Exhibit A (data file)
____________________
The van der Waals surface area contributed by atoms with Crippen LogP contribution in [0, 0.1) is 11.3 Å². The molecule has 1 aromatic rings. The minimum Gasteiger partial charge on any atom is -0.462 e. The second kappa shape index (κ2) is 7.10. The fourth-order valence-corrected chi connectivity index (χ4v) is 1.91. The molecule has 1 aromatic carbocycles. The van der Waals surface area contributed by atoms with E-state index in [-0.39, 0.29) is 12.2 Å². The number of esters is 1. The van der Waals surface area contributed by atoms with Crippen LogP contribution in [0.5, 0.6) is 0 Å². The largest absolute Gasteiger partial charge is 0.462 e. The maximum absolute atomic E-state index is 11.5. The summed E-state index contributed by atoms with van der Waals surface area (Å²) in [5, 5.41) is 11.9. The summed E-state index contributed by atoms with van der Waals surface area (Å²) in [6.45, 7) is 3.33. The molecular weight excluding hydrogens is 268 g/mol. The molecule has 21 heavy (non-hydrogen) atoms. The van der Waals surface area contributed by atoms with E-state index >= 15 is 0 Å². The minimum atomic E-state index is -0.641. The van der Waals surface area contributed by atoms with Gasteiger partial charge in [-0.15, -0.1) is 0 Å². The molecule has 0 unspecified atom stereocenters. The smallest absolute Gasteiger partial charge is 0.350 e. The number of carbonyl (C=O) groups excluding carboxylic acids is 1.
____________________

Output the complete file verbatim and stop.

The van der Waals surface area contributed by atoms with Crippen LogP contribution in [0, 0.1) is 11.3 Å². The molecule has 1 aromatic rings. The minimum Gasteiger partial charge on any atom is -0.462 e. The second kappa shape index (κ2) is 7.10. The fourth-order valence-corrected chi connectivity index (χ4v) is 1.91. The molecule has 1 aromatic carbocycles. The van der Waals surface area contributed by atoms with E-state index in [-0.39, 0.29) is 12.2 Å². The number of esters is 1. The van der Waals surface area contributed by atoms with Crippen LogP contribution in [0.5, 0.6) is 0 Å². The largest absolute Gasteiger partial charge is 0.462 e. The maximum absolute atomic E-state index is 11.5. The summed E-state index contributed by atoms with van der Waals surface area (Å²) in [5, 5.41) is 11.9. The summed E-state index contributed by atoms with van der Waals surface area (Å²) in [6.45, 7) is 3.33. The molecular weight excluding hydrogens is 268 g/mol. The molecule has 21 heavy (non-hydrogen) atoms. The van der Waals surface area contributed by atoms with E-state index >= 15 is 0 Å². The minimum atomic E-state index is -0.641. The van der Waals surface area contributed by atoms with Gasteiger partial charge in [-0.15, -0.1) is 0 Å². The molecule has 0 unspecified atom stereocenters. The smallest absolute Gasteiger partial charge is 0.350 e. The number of carbonyl (C=O) groups excluding carboxylic acids is 1.